The last time I visited my phenology place the landscape was covered in a thick sheet of ice. A month later, that ice has been traded for mud. Once the tires of my bike left the firm surface of maintained roads, it immediately became clear that the infamous New England mud season is upon us. Nearly all of the ice present just one month ago is now gone, aside from some larger slabs on the bank of the Winooski. The river itself has melted too, and it was flowing at a much higher level. Melt at the surface supported by a still impermeable layer of frost in the ground has caused the whole floodplain forest and agricultural fields to become waterlogged.
The center of my phenology place was at a transition point, caught in a tug of war between spring and the remnants of winter. The weather reflected that: it was lightly snowing, with temperatures in the mid-30s. The ground was still covered with thick, though crumbling, slabs of ice. On top of that ice, however, the river has deposited about two inches of sediment, causing the area to be a treacherous mucky mess full of sinkholes and thin ice that made walking a challenge. I still find it almost unbelievable that the river could reach a level high enough to wash sediments several feet up the shore, but the evidence of flooding is there. I’d like to see the river when it is swelled with melt and rainwater, but maybe only from a safe distance. The power of the river is fascinating, but also makes me wary of the how much of an influence hydrology has on the landscape.
The battle I saw last month occurring between a leaning silver maple and river ice has continued, and the Winooski is winning. The silver maple in the cover photo of the blog that arcs at nearly a 45-degree angle over the river is now leaning almost level with the ground. The continuous pull of ice that has embedded the tree in conjunction with the suddenly muddy terrain seems to have caused the tree to lose its footing.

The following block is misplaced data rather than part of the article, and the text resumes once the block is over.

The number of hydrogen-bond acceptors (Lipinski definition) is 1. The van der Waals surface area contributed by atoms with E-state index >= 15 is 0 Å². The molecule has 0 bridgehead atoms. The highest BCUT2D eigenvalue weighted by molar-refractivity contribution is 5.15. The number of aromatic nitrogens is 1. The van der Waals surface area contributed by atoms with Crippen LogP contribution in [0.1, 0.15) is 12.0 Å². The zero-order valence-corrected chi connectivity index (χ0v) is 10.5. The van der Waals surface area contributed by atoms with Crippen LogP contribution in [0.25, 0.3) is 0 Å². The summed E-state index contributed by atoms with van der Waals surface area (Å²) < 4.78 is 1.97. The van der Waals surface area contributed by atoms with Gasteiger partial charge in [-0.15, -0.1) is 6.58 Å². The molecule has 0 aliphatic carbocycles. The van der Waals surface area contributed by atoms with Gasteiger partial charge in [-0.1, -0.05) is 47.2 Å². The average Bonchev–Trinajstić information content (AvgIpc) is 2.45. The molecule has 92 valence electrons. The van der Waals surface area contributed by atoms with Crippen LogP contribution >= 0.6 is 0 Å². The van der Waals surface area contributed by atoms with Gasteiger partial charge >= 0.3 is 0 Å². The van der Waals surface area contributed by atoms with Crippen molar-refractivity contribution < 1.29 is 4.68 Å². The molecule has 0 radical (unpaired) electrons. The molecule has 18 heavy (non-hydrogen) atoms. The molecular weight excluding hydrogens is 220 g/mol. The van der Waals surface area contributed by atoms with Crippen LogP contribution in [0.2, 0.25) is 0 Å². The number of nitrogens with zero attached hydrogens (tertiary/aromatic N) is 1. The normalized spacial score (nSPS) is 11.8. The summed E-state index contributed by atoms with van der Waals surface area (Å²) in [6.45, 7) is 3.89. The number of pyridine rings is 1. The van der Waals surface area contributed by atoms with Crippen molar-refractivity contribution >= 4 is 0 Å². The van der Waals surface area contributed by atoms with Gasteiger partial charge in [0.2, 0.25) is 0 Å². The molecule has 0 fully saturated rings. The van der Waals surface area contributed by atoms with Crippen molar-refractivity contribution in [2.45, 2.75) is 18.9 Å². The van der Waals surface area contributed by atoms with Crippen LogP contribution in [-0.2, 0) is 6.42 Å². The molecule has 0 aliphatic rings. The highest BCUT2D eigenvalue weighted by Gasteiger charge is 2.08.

There were more signs of active wildlife yesterday. Crows had a heavier presence than ever. Hundreds flocked in the fields around my place, and there was rarely a silent moment uninterrupted by their incessant cawing. Birds-maybe a crow, maybe something else, also left white specks from their droppings on top of the otherwise brown mud. That mud that now covers everything also tells another story. A small set of tracks with a gait that was unmistakable as that of a bounder pattered across the ice on the shore. Due to the small print size, about 1″, I would guess that the animal that left the trail was most likely a weasel or a mink. I expect to see even more signs of life in the coming months as spring truly takes its hold on the landscape.
Aside from direct observations, I’ve learned quite a bit about the landscape of my place through Vermont ANR’s Biofinder site as well as the field guide Wetland, Woodland, Wildland. My phenology place is located in a Silver Maple-Ostrich Fern Riverine Floodplain Forest. The site is on a riverbank with the dominant tree being Silver Maple. The substrate is course, wet sediment at low elevations, which supports species such boxelder and invasives like buckthorn. I didn’t note the presence of ostrich fern when there were herbaceous plants present at the site, so I’ll have to look for them later in the spring. My site bears a strong resemblance to the Silver Maple-Ostrich Fern community, and Biofinder confirmed my observations. Biofinder also identified the area surrounding my place as a home to rare aquatic animals, a key point of riparian wildlife connectivity, all nestled in a high priority interior forest block. The Winooski River is a body of water with critical significance to the natural surroundings, and it intersects my phenology site in a place that is a patchwork of agricultural and natural landscapes. Doing a bit of research on the area has made me realize that my phenology site is a very interesting place to study, but also a place that holds huge ecological importance.